Composers
George Rochberg

“Five Lines, Four Spaces”

George_RochbergAs a composer and teacher George Rochberg (1918-2005) strongly believed that “music should express the passions of the human heart.” A robust proponent of serial techniques in the mid-1960s, Rochberg eventually sought new expressions by returning to traditional romantic and post-romantic values. “There can be no justification for music,” he writes, “if it does not convey eloquently and elegantly the passions of the human heart…The insistence on ignoring the dramatic, gestural character of music, while harping on the mystique of the minutiae of abstract design for its own sake, says worlds about the failure of much new music.”

George Rochberg: Three Elegiac Pieces, No. 1

100 years ago, George Rochberg was born in Paterson, New Jersey. He took piano lessons and eventually became interested in jazz and composition. After gaining a degree from Montclair State Teachers College, Rochberg enrolled at the Mannes School of Music in New York and counted George Szell as one of his teachers. Returning from active military service, Rochberg entered the Curtis Institute of Music in Philadelphia in 1945 and studied composition with Gian Carlo Menotti. A Fulbright scholarship accorded him the opportunity to study with Luigi Dallapiccola in Rome, and by 1951 Rochberg became an editor of the music publisher Theodore Presser in Philadelphia. His first major works are stylistically modeled on Hindemith and Bartok, and George Szell with the Cleveland Orchestra premiered his Second Symphony.

George Rochberg: Symphony No. 2

The work immediately attracted critical attention and a recording contract. By 1960, Rochberg became chairman of the music department at the University of Pennsylvania, but the premature death of his son Paul forced a complete reevaluation of his artistic compass. “Modernism ended up allowing us only a postage-stamp-sized space to stand on, and we cut the rest away,” he wrote.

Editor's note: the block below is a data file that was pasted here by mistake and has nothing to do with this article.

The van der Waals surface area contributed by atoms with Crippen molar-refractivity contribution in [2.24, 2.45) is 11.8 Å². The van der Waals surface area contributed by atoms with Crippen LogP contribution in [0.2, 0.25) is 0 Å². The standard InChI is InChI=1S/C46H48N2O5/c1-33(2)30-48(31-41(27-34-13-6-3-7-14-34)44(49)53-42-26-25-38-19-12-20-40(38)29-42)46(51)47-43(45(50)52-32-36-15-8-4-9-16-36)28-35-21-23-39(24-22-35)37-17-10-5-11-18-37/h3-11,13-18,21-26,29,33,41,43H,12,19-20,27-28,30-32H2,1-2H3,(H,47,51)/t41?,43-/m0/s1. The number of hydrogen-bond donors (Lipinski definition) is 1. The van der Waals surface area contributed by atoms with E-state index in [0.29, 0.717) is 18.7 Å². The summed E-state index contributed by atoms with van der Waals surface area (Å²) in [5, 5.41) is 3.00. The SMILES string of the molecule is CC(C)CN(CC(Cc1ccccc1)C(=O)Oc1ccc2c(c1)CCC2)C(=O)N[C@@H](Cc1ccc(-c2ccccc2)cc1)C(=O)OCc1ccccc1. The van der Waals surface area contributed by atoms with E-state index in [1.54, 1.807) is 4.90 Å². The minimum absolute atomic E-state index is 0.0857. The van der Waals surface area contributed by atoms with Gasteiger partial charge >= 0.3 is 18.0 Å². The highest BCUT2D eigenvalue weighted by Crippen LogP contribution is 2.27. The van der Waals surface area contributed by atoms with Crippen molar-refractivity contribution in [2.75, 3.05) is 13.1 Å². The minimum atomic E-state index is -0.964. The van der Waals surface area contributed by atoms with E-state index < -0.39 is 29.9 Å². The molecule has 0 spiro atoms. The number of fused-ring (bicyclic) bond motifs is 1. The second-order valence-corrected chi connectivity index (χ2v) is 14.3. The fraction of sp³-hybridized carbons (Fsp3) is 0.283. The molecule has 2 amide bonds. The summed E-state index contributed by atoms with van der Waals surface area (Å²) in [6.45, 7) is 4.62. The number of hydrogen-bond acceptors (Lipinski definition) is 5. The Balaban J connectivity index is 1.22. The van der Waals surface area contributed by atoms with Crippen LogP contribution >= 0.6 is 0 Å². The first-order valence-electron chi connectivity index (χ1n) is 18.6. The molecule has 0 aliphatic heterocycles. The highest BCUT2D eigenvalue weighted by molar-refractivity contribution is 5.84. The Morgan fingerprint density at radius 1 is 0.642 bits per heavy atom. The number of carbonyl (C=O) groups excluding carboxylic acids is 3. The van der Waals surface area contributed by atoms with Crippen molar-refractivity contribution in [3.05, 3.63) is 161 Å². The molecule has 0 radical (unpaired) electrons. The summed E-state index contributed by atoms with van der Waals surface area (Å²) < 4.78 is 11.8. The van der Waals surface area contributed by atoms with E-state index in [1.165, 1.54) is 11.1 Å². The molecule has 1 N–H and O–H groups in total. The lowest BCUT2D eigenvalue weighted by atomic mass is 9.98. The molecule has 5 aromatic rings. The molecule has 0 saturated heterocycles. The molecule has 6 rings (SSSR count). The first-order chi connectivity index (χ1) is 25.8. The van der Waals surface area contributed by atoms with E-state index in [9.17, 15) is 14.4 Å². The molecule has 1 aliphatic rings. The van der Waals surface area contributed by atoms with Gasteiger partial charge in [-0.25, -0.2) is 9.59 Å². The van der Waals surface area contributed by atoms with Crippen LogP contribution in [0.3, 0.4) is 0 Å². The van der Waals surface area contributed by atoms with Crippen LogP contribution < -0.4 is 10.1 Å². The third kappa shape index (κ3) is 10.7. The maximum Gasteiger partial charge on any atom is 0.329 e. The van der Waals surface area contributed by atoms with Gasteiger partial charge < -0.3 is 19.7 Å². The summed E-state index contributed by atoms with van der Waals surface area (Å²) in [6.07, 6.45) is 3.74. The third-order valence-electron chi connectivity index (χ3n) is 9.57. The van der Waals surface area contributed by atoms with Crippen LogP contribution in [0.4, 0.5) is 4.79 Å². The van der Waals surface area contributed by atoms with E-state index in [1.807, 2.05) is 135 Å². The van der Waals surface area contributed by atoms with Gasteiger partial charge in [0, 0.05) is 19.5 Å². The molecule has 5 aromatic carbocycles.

Rochberg and Solti

Rochberg and Solti

Rochberg was no longer able to write serial music, but was searching for a musical language that would suit his creative and expressive needs. “There is no greater provincialism than that special form of sophistication and arrogance which denies the past,” he wrote in a 1969 essay. He musically experimented with various different styles, and his 3rd String Quartet of 1971 announced a 180-degree turn of direction. As a critic wrote, “the harmonies diatonic, the mood languorous and the melody presented in a fashion that was straightforward, passionate and unapologetically tonal.”

George Rochberg: 3rd String Quartet (excerpt)

Following the premiere, Donal Henahan wrote in The New York Times, “The appeal of the work, and on one hearing it seems certain to have lasting value, lies not in any literary stance but its unfailing formal rigor and old-fashioned musicality. Mr. Rochberg’s quartet is—how to put this—beautiful.”

RochbergBut not everybody was happy, and much heated and hateful commentary appeared in conservatories and music journals. In his music and his writings on music, Rochberg firmly declared serialism “finished, hollow, and meaningless.” Clearly, this put in question the most scared of all modernist dogmas, “the necessity of the stylistic revolutions of the 20th century.” Fiercely critical of modernism’s misplaced notion that music could break cleanly from its own history, Rochberg “exhibited an honesty and courage that transcended all differences of ideology.”

George Rochberg: Violin Concerto

Rochberg had strong views on the excesses of modernism, but he always maintained that every composer must find his own voice. “I reserve the right to compose 12-tone music in the future–or any other music I choose. I’ve tried very hard to rid myself of that stultifying conception of historical line, and if I want to contrast dissonant chromaticism cheek by jowl with a more accessibly tonal style, I will do so. All human gestures are available to all human beings at any time.” Rochberg died in 2005 at the age of 86, and the Paul Sacher Foundation in Basel, Switzerland holds the vast majority of his compositions.

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